Although this was the first children’s book project for both – and perhaps because of this – the collaboration between author and illustrator went very well. DiFiore found that the manuscript was well-developed, and she was charmed and excited by the characters. Lynah was open to a fresh perspective DiFiore brought as a visual artist. For example, one of the first changes DiFiore proposed was to move the fantasy preschool from a brick building to a grotto over a cove.
The deadline for the book was extremely tight: 4 ½ months for a 32-page book requiring front and back cover illustrations, flyleaves, and 14 full-color spreads. Fortunately, the manuscript was tightly developed, and few revisions were required. Throughout the process, DiFiore chronicled her progress by streaming her work on Twitch (after getting permission from the author). That permitted her to solicit critiques from her artist peers and build excitement for the book’s pre-publication. The book was published on Amazon in August of 2020, with good sales and high ratings.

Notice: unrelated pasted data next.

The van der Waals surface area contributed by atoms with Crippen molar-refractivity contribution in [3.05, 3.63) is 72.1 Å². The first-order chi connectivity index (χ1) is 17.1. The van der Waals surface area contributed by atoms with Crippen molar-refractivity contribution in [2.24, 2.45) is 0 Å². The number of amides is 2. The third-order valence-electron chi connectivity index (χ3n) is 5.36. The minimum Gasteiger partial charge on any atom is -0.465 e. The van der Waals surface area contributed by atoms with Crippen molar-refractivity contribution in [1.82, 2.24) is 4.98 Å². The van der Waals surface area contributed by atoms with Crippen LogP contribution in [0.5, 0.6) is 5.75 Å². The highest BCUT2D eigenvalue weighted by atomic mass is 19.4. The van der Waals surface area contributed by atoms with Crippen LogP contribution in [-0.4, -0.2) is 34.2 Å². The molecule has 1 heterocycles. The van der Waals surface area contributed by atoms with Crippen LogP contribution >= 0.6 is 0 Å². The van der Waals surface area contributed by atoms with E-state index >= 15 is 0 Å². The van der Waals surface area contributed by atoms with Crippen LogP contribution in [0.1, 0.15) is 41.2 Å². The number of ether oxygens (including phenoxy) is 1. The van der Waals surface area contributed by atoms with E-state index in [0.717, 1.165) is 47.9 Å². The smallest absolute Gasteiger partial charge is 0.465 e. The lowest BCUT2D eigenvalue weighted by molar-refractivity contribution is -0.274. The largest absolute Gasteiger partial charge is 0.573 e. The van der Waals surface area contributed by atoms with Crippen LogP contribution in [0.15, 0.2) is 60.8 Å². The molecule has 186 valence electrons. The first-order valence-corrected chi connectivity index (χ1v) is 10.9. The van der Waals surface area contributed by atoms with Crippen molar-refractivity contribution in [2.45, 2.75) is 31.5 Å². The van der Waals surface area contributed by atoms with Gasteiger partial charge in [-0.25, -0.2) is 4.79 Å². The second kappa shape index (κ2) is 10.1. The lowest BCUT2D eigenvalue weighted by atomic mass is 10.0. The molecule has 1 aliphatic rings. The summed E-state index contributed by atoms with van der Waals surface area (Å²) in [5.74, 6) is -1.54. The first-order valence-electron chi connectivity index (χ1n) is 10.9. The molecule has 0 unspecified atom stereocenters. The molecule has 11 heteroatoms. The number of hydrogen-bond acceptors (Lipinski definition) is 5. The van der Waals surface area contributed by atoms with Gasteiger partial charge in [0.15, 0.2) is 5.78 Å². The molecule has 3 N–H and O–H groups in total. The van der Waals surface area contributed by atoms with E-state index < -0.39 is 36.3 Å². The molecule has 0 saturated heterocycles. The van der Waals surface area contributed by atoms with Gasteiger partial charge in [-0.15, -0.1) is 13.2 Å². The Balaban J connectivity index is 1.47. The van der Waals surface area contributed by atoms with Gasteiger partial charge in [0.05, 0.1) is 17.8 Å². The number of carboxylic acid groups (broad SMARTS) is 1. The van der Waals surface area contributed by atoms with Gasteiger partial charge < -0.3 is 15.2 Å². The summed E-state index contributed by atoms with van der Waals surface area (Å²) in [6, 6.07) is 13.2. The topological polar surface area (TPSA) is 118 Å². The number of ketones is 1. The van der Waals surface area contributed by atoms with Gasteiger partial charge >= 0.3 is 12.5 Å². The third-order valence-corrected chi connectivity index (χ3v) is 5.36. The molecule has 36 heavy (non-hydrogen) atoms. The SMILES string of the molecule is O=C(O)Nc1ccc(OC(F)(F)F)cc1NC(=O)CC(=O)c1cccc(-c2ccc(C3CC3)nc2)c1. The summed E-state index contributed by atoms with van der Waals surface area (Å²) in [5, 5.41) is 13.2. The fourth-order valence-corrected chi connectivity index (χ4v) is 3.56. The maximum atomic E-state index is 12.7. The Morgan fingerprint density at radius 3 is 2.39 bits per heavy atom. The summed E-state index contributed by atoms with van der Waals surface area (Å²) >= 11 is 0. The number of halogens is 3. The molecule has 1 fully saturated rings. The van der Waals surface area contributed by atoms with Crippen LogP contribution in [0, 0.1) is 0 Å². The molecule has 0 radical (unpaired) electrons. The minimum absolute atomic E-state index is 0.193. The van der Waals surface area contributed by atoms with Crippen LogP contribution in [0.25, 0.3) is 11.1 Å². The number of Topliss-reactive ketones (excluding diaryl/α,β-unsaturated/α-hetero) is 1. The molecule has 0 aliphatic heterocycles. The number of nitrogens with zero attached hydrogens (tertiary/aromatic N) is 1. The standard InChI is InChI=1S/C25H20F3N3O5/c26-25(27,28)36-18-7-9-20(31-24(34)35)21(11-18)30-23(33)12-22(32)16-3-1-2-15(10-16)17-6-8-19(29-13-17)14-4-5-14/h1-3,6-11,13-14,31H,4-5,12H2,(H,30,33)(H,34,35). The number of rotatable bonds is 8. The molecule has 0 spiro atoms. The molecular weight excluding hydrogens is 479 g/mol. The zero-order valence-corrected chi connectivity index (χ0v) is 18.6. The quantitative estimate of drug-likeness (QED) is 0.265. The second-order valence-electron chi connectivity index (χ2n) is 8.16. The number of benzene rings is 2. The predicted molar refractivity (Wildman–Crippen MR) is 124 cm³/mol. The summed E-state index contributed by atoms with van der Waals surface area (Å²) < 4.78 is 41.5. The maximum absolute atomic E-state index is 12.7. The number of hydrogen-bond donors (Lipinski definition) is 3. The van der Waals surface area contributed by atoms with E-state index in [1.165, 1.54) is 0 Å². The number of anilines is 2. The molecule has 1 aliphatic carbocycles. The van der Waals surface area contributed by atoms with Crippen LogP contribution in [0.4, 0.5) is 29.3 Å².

Book #1: What DiFiore Learned…
- When on a really tight deadline, project management is critical.
- Composition and color, and to have confidence in her style.
- The artwork might look very different at the beginning of a book project than at the end.
- How to draw horses!
Self Publishing and Fee Structure